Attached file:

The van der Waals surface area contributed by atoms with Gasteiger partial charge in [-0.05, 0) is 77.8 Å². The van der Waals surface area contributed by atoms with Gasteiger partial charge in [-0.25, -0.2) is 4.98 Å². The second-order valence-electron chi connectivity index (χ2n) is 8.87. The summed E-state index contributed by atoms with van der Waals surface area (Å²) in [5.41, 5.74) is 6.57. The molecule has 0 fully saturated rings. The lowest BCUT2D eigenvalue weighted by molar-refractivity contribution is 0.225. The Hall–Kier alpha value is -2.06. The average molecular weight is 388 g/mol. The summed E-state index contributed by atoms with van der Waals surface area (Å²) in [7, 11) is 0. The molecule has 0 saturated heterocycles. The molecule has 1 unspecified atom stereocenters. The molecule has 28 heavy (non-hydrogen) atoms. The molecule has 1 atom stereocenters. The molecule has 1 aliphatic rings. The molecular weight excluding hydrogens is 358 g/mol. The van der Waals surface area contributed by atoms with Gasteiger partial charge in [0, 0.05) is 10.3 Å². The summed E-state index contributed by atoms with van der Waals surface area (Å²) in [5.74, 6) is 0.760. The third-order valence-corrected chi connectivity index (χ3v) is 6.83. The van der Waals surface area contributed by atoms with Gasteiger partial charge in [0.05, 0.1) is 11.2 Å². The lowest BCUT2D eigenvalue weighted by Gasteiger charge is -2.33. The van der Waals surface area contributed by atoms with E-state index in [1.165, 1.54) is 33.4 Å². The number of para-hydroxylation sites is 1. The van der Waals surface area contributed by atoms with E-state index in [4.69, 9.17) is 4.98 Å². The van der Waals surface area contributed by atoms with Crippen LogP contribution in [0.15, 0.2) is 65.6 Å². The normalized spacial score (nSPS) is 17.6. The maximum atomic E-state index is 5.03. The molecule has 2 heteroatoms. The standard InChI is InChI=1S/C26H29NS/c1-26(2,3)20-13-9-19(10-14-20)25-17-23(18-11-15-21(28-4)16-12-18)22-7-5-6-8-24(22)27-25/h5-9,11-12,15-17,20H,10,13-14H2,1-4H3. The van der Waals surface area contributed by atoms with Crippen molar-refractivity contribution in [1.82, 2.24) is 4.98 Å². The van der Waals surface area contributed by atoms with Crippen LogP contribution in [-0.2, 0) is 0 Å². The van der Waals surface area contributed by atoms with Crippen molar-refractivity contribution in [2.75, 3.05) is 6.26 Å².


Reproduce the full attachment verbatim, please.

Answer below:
The van der Waals surface area contributed by atoms with Gasteiger partial charge in [-0.05, 0) is 77.8 Å². The van der Waals surface area contributed by atoms with Gasteiger partial charge in [-0.25, -0.2) is 4.98 Å². The second-order valence-electron chi connectivity index (χ2n) is 8.87. The summed E-state index contributed by atoms with van der Waals surface area (Å²) in [5.41, 5.74) is 6.57. The molecule has 0 fully saturated rings. The lowest BCUT2D eigenvalue weighted by molar-refractivity contribution is 0.225. The Hall–Kier alpha value is -2.06. The average molecular weight is 388 g/mol. The summed E-state index contributed by atoms with van der Waals surface area (Å²) in [7, 11) is 0. The molecule has 0 saturated heterocycles. The molecule has 1 unspecified atom stereocenters. The molecule has 28 heavy (non-hydrogen) atoms. The molecule has 1 atom stereocenters. The molecule has 1 aliphatic rings. The molecular weight excluding hydrogens is 358 g/mol. The van der Waals surface area contributed by atoms with Gasteiger partial charge in [0, 0.05) is 10.3 Å². The summed E-state index contributed by atoms with van der Waals surface area (Å²) in [5.74, 6) is 0.760. The third-order valence-corrected chi connectivity index (χ3v) is 6.83. The van der Waals surface area contributed by atoms with Gasteiger partial charge in [0.05, 0.1) is 11.2 Å². The lowest BCUT2D eigenvalue weighted by Gasteiger charge is -2.33. The van der Waals surface area contributed by atoms with E-state index in [1.165, 1.54) is 33.4 Å². The number of para-hydroxylation sites is 1. The van der Waals surface area contributed by atoms with E-state index in [4.69, 9.17) is 4.98 Å². The van der Waals surface area contributed by atoms with Crippen LogP contribution in [0.15, 0.2) is 65.6 Å². The normalized spacial score (nSPS) is 17.6. The maximum atomic E-state index is 5.03. The molecule has 2 heteroatoms. The standard InChI is InChI=1S/C26H29NS/c1-26(2,3)20-13-9-19(10-14-20)25-17-23(18-11-15-21(28-4)16-12-18)22-7-5-6-8-24(22)27-25/h5-9,11-12,15-17,20H,10,13-14H2,1-4H3. The van der Waals surface area contributed by atoms with Crippen molar-refractivity contribution in [1.82, 2.24) is 4.98 Å². The van der Waals surface area contributed by atoms with Crippen LogP contribution in [-0.2, 0) is 0 Å². The van der Waals surface area contributed by atoms with Crippen molar-refractivity contribution in [2.75, 3.05) is 6.26 Å².